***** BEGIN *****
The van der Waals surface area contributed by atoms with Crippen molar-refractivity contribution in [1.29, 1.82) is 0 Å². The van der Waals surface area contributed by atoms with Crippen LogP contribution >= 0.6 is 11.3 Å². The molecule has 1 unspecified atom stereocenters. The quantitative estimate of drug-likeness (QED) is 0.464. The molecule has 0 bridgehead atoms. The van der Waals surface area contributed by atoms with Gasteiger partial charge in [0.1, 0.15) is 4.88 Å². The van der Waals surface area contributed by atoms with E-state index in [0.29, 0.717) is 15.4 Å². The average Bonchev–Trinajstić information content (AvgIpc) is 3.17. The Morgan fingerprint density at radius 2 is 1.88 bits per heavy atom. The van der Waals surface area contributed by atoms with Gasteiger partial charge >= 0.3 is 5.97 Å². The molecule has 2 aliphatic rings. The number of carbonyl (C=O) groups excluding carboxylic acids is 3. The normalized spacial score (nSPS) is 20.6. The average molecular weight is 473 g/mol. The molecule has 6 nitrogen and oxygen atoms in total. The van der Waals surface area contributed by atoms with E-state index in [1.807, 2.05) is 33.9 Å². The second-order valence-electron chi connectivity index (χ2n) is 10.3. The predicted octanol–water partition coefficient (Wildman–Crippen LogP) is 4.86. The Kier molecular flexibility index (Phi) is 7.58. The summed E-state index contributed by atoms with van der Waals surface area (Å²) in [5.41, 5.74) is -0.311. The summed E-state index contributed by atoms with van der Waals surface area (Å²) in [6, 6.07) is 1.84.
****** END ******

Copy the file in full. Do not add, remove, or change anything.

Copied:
The van der Waals surface area contributed by atoms with Crippen molar-refractivity contribution in [1.29, 1.82) is 0 Å². The van der Waals surface area contributed by atoms with Crippen LogP contribution >= 0.6 is 11.3 Å². The molecule has 1 unspecified atom stereocenters. The quantitative estimate of drug-likeness (QED) is 0.464. The molecule has 0 bridgehead atoms. The van der Waals surface area contributed by atoms with Gasteiger partial charge in [0.1, 0.15) is 4.88 Å². The van der Waals surface area contributed by atoms with E-state index in [0.29, 0.717) is 15.4 Å². The average Bonchev–Trinajstić information content (AvgIpc) is 3.17. The Morgan fingerprint density at radius 2 is 1.88 bits per heavy atom. The van der Waals surface area contributed by atoms with Gasteiger partial charge >= 0.3 is 5.97 Å². The molecule has 2 aliphatic rings. The number of carbonyl (C=O) groups excluding carboxylic acids is 3. The normalized spacial score (nSPS) is 20.6. The average molecular weight is 473 g/mol. The molecule has 6 nitrogen and oxygen atoms in total. The van der Waals surface area contributed by atoms with E-state index in [1.807, 2.05) is 33.9 Å². The second-order valence-electron chi connectivity index (χ2n) is 10.3. The predicted octanol–water partition coefficient (Wildman–Crippen LogP) is 4.86. The Kier molecular flexibility index (Phi) is 7.58. The summed E-state index contributed by atoms with van der Waals surface area (Å²) in [5.41, 5.74) is -0.311. The summed E-state index contributed by atoms with van der Waals surface area (Å²) in [6, 6.07) is 1.84.